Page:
Habitat Creation

Posted by Emma Northcote-Smith on 21/06/2016

In 2016 The Mammal Society Mitigation Guidance Series published the new Water Vole Mitigation Handbook. This publication aims to promote best practice in the surveying and mitigation of water voles by ecological consultants, and to guide and inform decision makers that suitable survey information is provided and suitable mitigation measures proposed (Dean et al., 2016).

The new mitigation guidelines include some key changes to:

·         Licensing in relation to the ‘displacement’ of water voles

Posted by James Edwards on 6/05/2016

The year started with the launch of one of our largest native woodland planting projects this year. As part of the Gatwick Airport Flood Alleviation Scheme, Ecosulis’ HCEC Team were asked to conduct a five-year habitat creation and maintenance program for the Environment Agency in Crawley. Our task for the first phase of works in 2016, was to plant over 4,500 trees and shrubs to create a new woodland habitat that would be beneficial to the Dormice that have been found in adjacent woodland around the site.

Over the last 25 years Ecosulis has developed a tried and tested method for establishing reedbeds in a variety of situations. Our experts know that each site has its unique set of challenges and these need to be considered systematically in order to ensure that you can establish a successful reedbed. Where we have been commissioned by clients to repair or restore failed reedbeds, we have identified factors that are often not considered by those installing them. This article outlines some of those key issues and provides solutions to them.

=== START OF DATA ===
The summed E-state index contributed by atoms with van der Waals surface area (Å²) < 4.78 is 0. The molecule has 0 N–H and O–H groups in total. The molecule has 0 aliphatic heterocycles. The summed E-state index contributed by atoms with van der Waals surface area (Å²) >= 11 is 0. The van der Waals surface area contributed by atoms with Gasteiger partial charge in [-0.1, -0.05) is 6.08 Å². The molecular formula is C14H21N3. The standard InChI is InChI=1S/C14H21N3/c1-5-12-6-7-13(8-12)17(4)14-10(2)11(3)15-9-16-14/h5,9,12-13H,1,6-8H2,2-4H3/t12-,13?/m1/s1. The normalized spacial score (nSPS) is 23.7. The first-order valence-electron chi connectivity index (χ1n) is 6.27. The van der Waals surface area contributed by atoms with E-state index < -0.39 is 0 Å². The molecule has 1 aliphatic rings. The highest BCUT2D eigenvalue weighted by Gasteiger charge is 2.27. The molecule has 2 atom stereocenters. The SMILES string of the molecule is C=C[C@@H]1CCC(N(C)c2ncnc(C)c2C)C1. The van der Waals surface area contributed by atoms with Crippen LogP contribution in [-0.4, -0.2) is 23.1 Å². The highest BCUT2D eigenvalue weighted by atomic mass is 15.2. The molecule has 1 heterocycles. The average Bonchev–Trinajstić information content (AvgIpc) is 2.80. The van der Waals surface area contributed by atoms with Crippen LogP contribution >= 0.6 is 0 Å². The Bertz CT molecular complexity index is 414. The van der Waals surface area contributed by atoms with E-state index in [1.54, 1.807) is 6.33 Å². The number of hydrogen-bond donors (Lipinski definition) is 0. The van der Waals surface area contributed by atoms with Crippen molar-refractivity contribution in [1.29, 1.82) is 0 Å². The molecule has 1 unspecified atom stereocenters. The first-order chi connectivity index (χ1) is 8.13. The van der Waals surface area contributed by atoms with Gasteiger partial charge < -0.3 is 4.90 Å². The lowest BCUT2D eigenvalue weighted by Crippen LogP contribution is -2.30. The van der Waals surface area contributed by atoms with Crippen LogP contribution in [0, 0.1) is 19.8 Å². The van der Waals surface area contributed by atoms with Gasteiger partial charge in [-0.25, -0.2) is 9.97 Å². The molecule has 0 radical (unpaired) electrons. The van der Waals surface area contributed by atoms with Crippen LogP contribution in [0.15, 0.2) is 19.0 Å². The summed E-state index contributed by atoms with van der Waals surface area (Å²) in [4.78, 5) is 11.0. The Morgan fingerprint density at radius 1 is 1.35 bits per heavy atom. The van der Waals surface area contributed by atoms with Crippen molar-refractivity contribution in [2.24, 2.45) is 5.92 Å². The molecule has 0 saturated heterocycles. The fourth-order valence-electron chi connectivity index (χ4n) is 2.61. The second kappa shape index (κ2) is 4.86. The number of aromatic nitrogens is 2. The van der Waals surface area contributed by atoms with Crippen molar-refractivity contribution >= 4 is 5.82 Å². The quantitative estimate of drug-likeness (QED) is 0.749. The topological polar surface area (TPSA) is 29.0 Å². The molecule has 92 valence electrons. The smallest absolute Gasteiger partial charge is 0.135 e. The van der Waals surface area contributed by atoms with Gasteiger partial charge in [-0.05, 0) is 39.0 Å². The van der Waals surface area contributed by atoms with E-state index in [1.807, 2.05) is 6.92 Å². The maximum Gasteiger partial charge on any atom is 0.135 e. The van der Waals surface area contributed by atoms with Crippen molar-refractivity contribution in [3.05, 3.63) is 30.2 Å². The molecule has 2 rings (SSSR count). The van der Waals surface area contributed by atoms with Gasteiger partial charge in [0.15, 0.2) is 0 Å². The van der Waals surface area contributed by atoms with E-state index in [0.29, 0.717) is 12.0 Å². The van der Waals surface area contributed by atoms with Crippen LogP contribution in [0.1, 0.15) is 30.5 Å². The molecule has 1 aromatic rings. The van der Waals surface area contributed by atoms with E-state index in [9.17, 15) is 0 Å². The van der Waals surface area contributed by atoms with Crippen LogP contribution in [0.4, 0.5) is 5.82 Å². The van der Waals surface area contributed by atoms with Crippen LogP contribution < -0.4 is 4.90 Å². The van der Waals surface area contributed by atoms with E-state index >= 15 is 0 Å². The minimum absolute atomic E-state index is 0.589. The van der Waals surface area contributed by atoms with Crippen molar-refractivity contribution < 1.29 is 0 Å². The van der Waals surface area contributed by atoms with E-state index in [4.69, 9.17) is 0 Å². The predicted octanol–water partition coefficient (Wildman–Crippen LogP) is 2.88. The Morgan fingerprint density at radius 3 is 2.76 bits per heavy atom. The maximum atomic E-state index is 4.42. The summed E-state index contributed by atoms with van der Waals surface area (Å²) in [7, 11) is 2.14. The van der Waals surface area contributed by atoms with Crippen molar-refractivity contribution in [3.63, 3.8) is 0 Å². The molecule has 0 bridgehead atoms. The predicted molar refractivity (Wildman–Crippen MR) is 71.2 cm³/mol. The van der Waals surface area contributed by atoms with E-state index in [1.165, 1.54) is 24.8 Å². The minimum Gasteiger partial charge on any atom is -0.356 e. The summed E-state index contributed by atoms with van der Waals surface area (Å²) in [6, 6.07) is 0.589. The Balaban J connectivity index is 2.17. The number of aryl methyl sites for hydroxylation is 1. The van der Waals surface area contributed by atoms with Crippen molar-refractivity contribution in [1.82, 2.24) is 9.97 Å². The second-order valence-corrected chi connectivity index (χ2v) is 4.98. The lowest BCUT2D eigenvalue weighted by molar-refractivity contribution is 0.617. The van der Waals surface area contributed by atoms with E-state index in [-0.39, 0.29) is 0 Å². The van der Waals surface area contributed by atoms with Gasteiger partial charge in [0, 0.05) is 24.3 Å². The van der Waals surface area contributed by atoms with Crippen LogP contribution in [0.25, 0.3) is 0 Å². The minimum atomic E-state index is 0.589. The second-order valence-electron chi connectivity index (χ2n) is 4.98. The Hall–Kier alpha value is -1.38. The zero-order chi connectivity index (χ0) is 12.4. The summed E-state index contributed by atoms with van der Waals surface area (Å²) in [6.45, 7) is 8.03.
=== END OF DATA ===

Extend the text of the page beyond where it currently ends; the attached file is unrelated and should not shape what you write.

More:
A study has been compiled for the Biodiversity 2020 Terrestrial Biodiversity Group (TBG) which focused on 159 National Character Areas and the potential to add or restore habitats within these sites. As well as looking at how to achieve this, they assessed prescriptions to ensure that habitats could be restored without environmental conflicts of interest (for example saltmarsh creation on the same space as floodland grazing).

 

Recently Defra has published the “Natural Environment White Paper Implementation Update” (or NEWP). This looks at the progress that has been made since the last White Paper that was produced in December 2012 and the steps that the government has made to improve natural environments.

The paper notes a number of improvements including-

There has been a lot of interest on the news recently about the importance of bees and other pollinators. In simple terms, bees are important due to their ability to distribute pollen that allows plants to flourish and for crops to grow, contributing to food security.  In addition, bees also contribute towards biodiversity and the health of our environment.

Fig 1: Short haired bee

Some people may wonder what the benefit is in evaluating soil biodiversity and wonder why money ought to be spent on further research. While you may be aware of the importance of bees or wildflowers in preserving the environment it is easy to forget that organisms in soil play a critical role in the biological processes that create and sustain life and are at least as important. The presence or absence of soil organisms can indicate the health of the environment.

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